You know those quick fire quizzes – the ones where you’re supposed to instinctively pick your favourite of two things, like… tea/coffee Frank Sinatra/Dean Martin, beer/cider, salt/pepper, sweet/savoury, Beatles/Stones etc.? They’re fun aren’t they? I think they’re supposed to reveal stuff about your personality type or something. The quiz master/mistress says, “Cat/dog?” (Cat/dog is always on the list of pairs), I say, “Cat.” Every time. “Cat.”
That said, I rarely describe myself as ‘a cat person’. To be honest, I’m not 100% sure I understand what it means when people do – or when people, generally, identify themselves according to the animals they live with or do or do not like. But what I do understand is this. I am scared of dogs and – as much as I love rabbits, I doubt I’ll ever have one. Dogs – the big ugly ones? With the teeth and the jaws and the muscley shoulders and the creepy evil smiley faces? Well, I’m mostly afraid they’ll eat me. The other, ‘normal’ ones – I just think they smell a bit funny and are unpredictable and jumpy. They make me feel uneasy. Don’t trust them. The pretty ones, the ones who look silly or have human haircuts – I can get along with. But I get along with them best at a fair distance. I like rabbits, but I mostly like to look at them in books or on the television or in the pet shop. I’ve never held or even touched a rabbit and I wonder, in the back of my mind, whether, if presented with one, I might not be a bit nervous and/or frightened.
Cats on the other hand… Cats I feel comfortable with. Mostly. I have met a few cats that I absolutely did not feel comfortable with – but there are good guys and dicks in the animal kingdom just as there are in people world. What I’m saying, is – on the whole, if I had to share my house with a furry creature, I’d most like that creature to be a cat.
Until the age of about 15 I shared my house with a cat called Soapy. Soapy Cat. To this day, no one has been able to give me a proper reason as to why she was called that. Growing up, people would ask me all the time, “And why is your cat called Soapy?” and I used to lie and tell a stupid story about bubble bath to get them to stop looking to me for all the fucking answers. Anyway – one day, poor Soapy Cat went to the vet and never came back. The story, as my father likes to tell it, is that my mother ‘killed the cat’. Of course, she did no such thing.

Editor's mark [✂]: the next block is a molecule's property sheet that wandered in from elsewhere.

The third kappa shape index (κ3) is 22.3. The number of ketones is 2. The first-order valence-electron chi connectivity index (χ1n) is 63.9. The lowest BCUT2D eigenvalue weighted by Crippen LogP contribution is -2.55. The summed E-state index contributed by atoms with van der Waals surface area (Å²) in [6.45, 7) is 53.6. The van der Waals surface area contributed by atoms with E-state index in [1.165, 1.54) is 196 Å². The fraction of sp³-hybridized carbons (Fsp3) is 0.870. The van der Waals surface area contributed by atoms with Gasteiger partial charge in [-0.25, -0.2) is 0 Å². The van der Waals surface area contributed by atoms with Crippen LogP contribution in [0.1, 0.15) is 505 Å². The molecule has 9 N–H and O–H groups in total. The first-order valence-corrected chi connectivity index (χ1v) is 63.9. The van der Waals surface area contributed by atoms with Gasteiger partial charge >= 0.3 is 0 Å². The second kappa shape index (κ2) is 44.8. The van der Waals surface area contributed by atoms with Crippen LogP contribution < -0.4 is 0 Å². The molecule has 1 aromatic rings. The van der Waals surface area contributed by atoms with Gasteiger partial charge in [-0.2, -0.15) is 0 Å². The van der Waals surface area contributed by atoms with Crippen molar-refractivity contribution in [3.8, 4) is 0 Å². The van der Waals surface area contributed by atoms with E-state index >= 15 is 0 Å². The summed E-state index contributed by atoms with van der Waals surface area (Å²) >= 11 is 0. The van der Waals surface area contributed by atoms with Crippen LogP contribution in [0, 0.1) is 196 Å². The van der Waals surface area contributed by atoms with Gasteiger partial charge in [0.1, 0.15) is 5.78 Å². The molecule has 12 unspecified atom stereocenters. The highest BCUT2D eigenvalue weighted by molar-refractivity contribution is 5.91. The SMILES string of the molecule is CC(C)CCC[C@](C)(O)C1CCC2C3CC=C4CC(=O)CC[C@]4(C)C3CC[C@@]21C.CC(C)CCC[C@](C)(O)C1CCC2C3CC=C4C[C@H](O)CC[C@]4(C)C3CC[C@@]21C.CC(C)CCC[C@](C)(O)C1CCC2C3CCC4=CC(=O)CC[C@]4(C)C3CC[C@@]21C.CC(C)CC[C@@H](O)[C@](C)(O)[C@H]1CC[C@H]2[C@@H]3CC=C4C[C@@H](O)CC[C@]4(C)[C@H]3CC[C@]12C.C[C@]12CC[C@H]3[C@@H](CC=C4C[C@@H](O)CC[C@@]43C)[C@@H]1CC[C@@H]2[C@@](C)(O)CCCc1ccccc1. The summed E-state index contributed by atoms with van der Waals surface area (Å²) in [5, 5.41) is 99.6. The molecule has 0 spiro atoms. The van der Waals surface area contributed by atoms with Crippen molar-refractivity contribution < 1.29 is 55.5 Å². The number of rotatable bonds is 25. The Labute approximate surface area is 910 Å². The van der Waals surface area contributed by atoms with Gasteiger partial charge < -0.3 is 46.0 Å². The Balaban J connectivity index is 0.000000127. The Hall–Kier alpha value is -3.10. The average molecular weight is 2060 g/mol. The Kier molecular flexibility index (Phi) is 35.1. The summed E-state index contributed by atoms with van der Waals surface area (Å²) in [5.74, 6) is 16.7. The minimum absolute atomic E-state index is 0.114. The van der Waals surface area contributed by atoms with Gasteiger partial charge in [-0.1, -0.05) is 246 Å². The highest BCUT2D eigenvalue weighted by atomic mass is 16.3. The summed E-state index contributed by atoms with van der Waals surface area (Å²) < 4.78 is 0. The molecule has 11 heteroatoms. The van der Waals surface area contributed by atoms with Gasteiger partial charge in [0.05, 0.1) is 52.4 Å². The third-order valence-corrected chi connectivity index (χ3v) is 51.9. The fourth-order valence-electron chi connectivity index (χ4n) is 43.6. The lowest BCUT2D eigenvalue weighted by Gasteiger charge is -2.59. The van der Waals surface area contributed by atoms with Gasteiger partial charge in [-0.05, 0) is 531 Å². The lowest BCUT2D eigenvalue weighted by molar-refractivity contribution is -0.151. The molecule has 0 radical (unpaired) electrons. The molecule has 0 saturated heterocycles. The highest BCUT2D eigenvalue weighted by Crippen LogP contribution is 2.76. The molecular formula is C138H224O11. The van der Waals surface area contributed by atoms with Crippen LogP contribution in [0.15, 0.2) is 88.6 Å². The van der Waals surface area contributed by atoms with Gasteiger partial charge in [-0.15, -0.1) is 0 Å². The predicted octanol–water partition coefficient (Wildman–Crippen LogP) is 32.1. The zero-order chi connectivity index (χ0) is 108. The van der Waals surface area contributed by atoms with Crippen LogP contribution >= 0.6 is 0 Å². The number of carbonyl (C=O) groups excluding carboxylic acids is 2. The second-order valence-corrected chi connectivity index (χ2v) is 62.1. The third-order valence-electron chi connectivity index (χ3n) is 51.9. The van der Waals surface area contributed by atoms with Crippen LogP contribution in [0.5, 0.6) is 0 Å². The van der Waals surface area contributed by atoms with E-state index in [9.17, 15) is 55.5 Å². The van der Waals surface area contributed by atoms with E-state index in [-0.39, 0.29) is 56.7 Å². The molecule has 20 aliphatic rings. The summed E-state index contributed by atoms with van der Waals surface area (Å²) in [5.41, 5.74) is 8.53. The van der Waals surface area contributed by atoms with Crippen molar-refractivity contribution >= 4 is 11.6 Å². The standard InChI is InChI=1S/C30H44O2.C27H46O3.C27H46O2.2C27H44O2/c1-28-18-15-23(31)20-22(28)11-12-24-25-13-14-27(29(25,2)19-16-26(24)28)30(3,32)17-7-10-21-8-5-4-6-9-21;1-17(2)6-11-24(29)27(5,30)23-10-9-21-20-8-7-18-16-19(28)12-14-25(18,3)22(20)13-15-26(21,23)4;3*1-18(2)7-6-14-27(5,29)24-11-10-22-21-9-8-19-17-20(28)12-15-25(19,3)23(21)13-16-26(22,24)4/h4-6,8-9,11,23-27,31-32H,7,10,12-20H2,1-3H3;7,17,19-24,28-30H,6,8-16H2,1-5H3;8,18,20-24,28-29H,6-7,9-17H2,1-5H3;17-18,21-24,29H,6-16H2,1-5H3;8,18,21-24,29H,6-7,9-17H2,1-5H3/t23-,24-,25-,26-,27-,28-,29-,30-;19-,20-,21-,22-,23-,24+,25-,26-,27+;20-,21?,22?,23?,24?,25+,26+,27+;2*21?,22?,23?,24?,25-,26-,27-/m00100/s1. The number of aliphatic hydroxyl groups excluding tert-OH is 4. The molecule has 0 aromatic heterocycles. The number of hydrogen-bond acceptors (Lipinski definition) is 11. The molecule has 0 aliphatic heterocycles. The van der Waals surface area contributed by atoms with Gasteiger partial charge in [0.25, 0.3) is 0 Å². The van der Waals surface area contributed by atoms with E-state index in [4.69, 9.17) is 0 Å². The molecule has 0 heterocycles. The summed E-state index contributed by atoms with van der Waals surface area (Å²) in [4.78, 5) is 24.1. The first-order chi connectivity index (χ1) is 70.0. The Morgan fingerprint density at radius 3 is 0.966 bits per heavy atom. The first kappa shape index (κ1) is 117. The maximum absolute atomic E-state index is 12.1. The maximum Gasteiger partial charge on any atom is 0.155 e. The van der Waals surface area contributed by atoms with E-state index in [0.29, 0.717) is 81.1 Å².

In 2005, a big fat grey cat with a funny nose and a crooked tail came to live in mine and Garry’s house. She belonged to a rock starlette who, due to rock starlette commitments, was leaving Glasgow for the glitz of LA. We were pleased to offer a home to Smokey. Smokey Cat. I was relieved that, unlike ‘Soapy’, this name was fairly self explanatory.
After a few days of testing out the comfiness of every item of furniture in every room of our house, Smokey Cat settled in and quickly became the third member of the Maclennan family and best pal to both me and Garry. We didn’t mind that she left little tiny balls of hardened poop all over the house. We didn’t mind that she stomped on our heads in the night or that she clawed away at the wicker base of our vintage ottoman. We didn’t even mind that she commandeered all the best chairs in the house or that she had a penchant for puking on the hall carpet. She was our favourite and we loved her.
When Smokey Cat got sick and the vet told us she had a big, nasty cancerous lump on her back, we were devastated and very, very sad – but we were prepared to say our goodbyes and let Smokey Cat wiggle off to the big litter box in the sky if we had to. However, we should have known that this moggy – with her rock’n’roll back story and her hard ass adventures fighting foxes and such, wouldn’t give in that easily. The cat doctors cut a big chunk of her body away, stitched her up like a furry pillow case then stuck a plastic cone on her head and sent her home. Smokey Cat healed beautifully and promptly developed a ne’er wavering addiction to Dreamies. A few months later, she was bundled into her carry case and safely made the long journey with us from Glasgow to London. I reckon she heard we were going to a place called Fish Island and decided, that no matter what, she was not missing out on that. But anyway, the stupid lump started to grow back – even bigger than before – and by Christmas, our wee cat pal was really, really ill.
What should have been the first day of our Christmas holidays turned out to be the last day we’d have with our favourite feline companion. We spent it walking her round the garden on her lead, feeding her treats and tickling her wee head. After we said our goodbyes at the cat doctor, we ran (literally, ran) to the nearest pub, drank 3 double gins in the space of about 30 minutes then came back home and danced in the living room to Smokey Put The Sweat on Me by Kris Kristofferson.
They say that cats help relax humans. That they are a calming force in a household. I believe this to be true and can confirm that since our London Basement became a cat-free zone, it hasn’t felt quite right. It doesn’t seem quite like home – and I feel like a crazy person. A crazy cat lady with no cat is no kind of proper lady at all.